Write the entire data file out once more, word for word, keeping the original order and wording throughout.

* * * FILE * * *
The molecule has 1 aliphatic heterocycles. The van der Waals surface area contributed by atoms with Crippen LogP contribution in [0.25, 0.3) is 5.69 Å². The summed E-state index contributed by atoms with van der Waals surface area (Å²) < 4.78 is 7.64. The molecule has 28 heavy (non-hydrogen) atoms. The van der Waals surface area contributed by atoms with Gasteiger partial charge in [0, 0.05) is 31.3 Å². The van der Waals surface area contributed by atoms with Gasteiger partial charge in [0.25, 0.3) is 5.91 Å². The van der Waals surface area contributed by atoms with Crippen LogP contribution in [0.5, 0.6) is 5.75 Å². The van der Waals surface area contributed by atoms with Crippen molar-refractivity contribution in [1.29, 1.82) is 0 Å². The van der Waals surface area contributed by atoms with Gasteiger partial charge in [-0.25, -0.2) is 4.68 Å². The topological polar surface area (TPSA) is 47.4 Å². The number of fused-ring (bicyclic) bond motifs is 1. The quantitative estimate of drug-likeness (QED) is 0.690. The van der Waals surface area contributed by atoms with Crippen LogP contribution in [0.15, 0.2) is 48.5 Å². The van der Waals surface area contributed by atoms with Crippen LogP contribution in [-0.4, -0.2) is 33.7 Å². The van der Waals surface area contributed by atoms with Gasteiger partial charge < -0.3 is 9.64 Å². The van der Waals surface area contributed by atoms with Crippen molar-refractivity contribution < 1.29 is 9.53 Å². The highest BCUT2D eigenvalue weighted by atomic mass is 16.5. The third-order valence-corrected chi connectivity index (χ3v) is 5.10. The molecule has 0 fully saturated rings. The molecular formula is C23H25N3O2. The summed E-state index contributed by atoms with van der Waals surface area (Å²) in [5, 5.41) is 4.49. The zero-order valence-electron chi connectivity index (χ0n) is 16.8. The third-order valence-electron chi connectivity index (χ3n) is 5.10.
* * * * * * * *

The molecule has 1 aliphatic heterocycles. The van der Waals surface area contributed by atoms with Crippen LogP contribution in [0.25, 0.3) is 5.69 Å². The summed E-state index contributed by atoms with van der Waals surface area (Å²) < 4.78 is 7.64. The molecule has 28 heavy (non-hydrogen) atoms. The van der Waals surface area contributed by atoms with Gasteiger partial charge in [0, 0.05) is 31.3 Å². The van der Waals surface area contributed by atoms with Gasteiger partial charge in [0.25, 0.3) is 5.91 Å². The van der Waals surface area contributed by atoms with Crippen LogP contribution in [0.5, 0.6) is 5.75 Å². The van der Waals surface area contributed by atoms with Crippen molar-refractivity contribution in [1.29, 1.82) is 0 Å². The van der Waals surface area contributed by atoms with Gasteiger partial charge in [-0.25, -0.2) is 4.68 Å². The topological polar surface area (TPSA) is 47.4 Å². The number of fused-ring (bicyclic) bond motifs is 1. The quantitative estimate of drug-likeness (QED) is 0.690. The van der Waals surface area contributed by atoms with Crippen LogP contribution in [0.15, 0.2) is 48.5 Å². The van der Waals surface area contributed by atoms with Crippen LogP contribution in [-0.4, -0.2) is 33.7 Å². The van der Waals surface area contributed by atoms with Gasteiger partial charge < -0.3 is 9.64 Å². The van der Waals surface area contributed by atoms with Crippen molar-refractivity contribution < 1.29 is 9.53 Å². The highest BCUT2D eigenvalue weighted by atomic mass is 16.5. The third-order valence-corrected chi connectivity index (χ3v) is 5.10. The molecule has 0 fully saturated rings. The molecular formula is C23H25N3O2. The summed E-state index contributed by atoms with van der Waals surface area (Å²) in [5, 5.41) is 4.49. The zero-order valence-electron chi connectivity index (χ0n) is 16.8. The third-order valence-electron chi connectivity index (χ3n) is 5.10.